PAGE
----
From the battlefield to the home front: Conservation secrets revealed

George W. (Washington) Lambert was commissioned by the Australian Government and concentrated on set-piece battlefield paintings in Palestine & Turkey. Conservation on one of these works, Walk (An incident at Romani) 1919-22 has involved examination and removal of a discoloured dirt and grime layer from the picture surface. Lambert served as an Official World War One artist…

Watch as we clean Anthony Alder’s ‘Heron’s home’

Watch our time-lapse as Anthony Alder’s original colours are restored in Heron’s home 1895 showing the full tonal range and sharpness of colour. A final varnish layer on a finished painting has been an artistic practice for centuries. Artists often apply a transparent varnish to give saturation and their desired level of gloss to the painting,…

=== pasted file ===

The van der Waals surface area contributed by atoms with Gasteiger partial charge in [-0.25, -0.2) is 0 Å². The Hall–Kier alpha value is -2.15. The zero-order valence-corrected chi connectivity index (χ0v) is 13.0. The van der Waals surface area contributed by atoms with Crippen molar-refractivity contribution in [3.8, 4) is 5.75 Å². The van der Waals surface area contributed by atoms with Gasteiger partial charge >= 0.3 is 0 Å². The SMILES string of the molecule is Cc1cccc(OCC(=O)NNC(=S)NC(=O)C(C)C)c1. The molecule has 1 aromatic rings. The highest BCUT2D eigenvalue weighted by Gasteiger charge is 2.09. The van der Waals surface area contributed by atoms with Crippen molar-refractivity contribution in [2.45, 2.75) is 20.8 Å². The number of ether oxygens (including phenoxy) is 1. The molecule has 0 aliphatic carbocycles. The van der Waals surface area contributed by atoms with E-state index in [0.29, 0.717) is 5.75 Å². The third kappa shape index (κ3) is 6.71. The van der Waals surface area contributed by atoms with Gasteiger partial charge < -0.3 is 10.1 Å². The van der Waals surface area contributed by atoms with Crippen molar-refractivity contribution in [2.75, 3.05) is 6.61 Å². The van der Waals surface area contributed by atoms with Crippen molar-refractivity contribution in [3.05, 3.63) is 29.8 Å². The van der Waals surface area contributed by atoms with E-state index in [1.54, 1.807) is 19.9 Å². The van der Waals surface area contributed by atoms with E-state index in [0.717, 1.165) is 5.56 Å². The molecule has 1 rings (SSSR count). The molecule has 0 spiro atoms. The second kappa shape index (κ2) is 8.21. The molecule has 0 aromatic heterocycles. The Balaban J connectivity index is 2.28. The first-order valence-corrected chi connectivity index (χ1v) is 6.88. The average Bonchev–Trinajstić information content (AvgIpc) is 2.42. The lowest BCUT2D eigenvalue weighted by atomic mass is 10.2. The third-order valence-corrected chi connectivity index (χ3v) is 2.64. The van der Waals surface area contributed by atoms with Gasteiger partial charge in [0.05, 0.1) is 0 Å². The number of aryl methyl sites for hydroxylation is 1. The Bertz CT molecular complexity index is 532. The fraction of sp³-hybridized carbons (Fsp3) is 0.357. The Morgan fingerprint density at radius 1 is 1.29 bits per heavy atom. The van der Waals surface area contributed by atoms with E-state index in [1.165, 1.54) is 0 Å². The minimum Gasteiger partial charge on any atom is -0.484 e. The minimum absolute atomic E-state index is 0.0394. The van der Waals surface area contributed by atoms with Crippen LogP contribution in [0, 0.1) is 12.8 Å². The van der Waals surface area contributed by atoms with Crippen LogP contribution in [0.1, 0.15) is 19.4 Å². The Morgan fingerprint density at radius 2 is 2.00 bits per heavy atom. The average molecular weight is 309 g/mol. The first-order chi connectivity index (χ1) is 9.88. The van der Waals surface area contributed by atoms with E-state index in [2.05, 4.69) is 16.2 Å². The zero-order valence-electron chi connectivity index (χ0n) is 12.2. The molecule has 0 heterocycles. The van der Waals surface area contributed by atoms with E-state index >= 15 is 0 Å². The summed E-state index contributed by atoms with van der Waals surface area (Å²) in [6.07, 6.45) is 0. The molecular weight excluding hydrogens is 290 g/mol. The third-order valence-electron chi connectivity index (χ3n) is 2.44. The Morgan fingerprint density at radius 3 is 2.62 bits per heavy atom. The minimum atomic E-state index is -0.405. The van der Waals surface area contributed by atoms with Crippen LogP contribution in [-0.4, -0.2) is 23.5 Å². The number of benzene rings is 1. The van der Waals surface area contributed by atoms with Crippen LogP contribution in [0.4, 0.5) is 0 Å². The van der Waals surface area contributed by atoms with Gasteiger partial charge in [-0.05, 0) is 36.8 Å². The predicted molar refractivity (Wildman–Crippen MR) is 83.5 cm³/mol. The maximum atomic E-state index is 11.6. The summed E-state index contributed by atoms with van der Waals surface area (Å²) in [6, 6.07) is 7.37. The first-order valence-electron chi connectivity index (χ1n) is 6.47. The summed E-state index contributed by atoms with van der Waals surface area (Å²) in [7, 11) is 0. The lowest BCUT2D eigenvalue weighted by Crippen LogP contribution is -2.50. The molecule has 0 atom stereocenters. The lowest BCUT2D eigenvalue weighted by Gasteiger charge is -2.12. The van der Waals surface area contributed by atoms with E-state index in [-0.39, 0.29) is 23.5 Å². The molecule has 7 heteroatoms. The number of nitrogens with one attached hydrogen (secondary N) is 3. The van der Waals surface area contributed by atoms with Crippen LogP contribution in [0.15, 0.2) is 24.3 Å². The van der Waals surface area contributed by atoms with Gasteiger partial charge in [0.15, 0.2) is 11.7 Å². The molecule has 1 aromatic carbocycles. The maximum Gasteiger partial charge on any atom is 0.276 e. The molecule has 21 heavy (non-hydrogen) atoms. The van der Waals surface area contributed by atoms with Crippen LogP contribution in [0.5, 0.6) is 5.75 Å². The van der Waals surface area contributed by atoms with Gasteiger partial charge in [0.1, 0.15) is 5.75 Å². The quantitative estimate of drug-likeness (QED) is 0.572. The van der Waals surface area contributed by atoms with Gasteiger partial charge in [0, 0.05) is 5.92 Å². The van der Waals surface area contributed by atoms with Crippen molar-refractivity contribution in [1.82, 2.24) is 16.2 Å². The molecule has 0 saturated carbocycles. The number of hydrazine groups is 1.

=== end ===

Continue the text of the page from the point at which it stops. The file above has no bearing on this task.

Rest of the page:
The materials of Ian Fairweather

The image of the artist working in his Bribie Island hut was taken late in Ian Fairweather’s career. Due to ill health he had virtually stopped painting by 1972. This image (illustrated), plus images taken in the 1960s show the artist working with many open tins of commercially made house paints. Paintings were either worked…

Cleaning Ian Fairweather’s ‘Head’

The cleaning of paintings such as Ian Fairweather’s Head c.1955 (illustrated) is a fascinating subject. Changes in approaches to conservation practice mean that cleaning now often involves varnish removal. Traditional conservation practice commonly involves removing an old discoloured varnish from a paint layer and the changes are often visually dramatic. Natural resin varnishes such as…

Secrets under Damask

A recent restoration was undertaken over four weeks to a parlour setting from c.1880 – 90s in the Gallery’s Collection, comprising a settee, two grandfather chairs and a grandmother chair. The setting is significant because it was constructed in Queensland from Silky ash (Ehretia acuminata), a native deciduous tree. My role as Conservation Framer is…